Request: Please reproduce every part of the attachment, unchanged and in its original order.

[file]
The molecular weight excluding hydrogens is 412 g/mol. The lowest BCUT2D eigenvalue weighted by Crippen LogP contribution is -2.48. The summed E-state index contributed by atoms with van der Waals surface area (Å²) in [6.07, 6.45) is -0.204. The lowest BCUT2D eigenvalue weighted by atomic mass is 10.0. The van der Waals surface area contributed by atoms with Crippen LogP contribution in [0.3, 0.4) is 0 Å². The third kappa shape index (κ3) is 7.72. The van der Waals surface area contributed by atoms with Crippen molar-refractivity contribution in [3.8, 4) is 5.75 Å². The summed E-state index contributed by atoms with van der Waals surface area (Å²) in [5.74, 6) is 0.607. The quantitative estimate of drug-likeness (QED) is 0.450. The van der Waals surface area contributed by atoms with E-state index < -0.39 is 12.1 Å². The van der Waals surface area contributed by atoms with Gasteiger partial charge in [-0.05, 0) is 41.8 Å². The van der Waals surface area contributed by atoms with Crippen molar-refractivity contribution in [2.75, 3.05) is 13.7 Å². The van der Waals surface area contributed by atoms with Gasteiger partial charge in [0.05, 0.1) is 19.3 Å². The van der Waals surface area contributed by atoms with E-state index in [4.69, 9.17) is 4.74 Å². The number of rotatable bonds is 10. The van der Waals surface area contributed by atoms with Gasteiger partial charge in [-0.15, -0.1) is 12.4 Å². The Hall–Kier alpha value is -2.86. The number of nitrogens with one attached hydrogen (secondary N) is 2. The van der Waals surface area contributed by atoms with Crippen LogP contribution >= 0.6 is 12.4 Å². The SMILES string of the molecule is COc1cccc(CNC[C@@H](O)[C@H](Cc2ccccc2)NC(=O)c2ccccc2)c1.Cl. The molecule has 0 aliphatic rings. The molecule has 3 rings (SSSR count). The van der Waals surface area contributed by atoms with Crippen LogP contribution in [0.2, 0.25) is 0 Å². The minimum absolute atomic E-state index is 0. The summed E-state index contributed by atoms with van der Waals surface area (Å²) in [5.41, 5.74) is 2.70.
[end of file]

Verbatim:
The molecular weight excluding hydrogens is 412 g/mol. The lowest BCUT2D eigenvalue weighted by Crippen LogP contribution is -2.48. The summed E-state index contributed by atoms with van der Waals surface area (Å²) in [6.07, 6.45) is -0.204. The lowest BCUT2D eigenvalue weighted by atomic mass is 10.0. The van der Waals surface area contributed by atoms with Crippen LogP contribution in [0.3, 0.4) is 0 Å². The third kappa shape index (κ3) is 7.72. The van der Waals surface area contributed by atoms with Crippen molar-refractivity contribution in [3.8, 4) is 5.75 Å². The summed E-state index contributed by atoms with van der Waals surface area (Å²) in [5.74, 6) is 0.607. The quantitative estimate of drug-likeness (QED) is 0.450. The van der Waals surface area contributed by atoms with E-state index < -0.39 is 12.1 Å². The van der Waals surface area contributed by atoms with Gasteiger partial charge in [-0.05, 0) is 41.8 Å². The van der Waals surface area contributed by atoms with Crippen molar-refractivity contribution in [2.75, 3.05) is 13.7 Å². The van der Waals surface area contributed by atoms with Gasteiger partial charge in [0.05, 0.1) is 19.3 Å². The van der Waals surface area contributed by atoms with E-state index in [4.69, 9.17) is 4.74 Å². The number of rotatable bonds is 10. The van der Waals surface area contributed by atoms with Gasteiger partial charge in [-0.15, -0.1) is 12.4 Å². The Hall–Kier alpha value is -2.86. The number of nitrogens with one attached hydrogen (secondary N) is 2. The van der Waals surface area contributed by atoms with Crippen LogP contribution >= 0.6 is 12.4 Å². The SMILES string of the molecule is COc1cccc(CNC[C@@H](O)[C@H](Cc2ccccc2)NC(=O)c2ccccc2)c1.Cl. The molecule has 0 aliphatic rings. The molecule has 3 rings (SSSR count). The van der Waals surface area contributed by atoms with Crippen LogP contribution in [0.2, 0.25) is 0 Å². The minimum absolute atomic E-state index is 0. The summed E-state index contributed by atoms with van der Waals surface area (Å²) in [5.41, 5.74) is 2.70.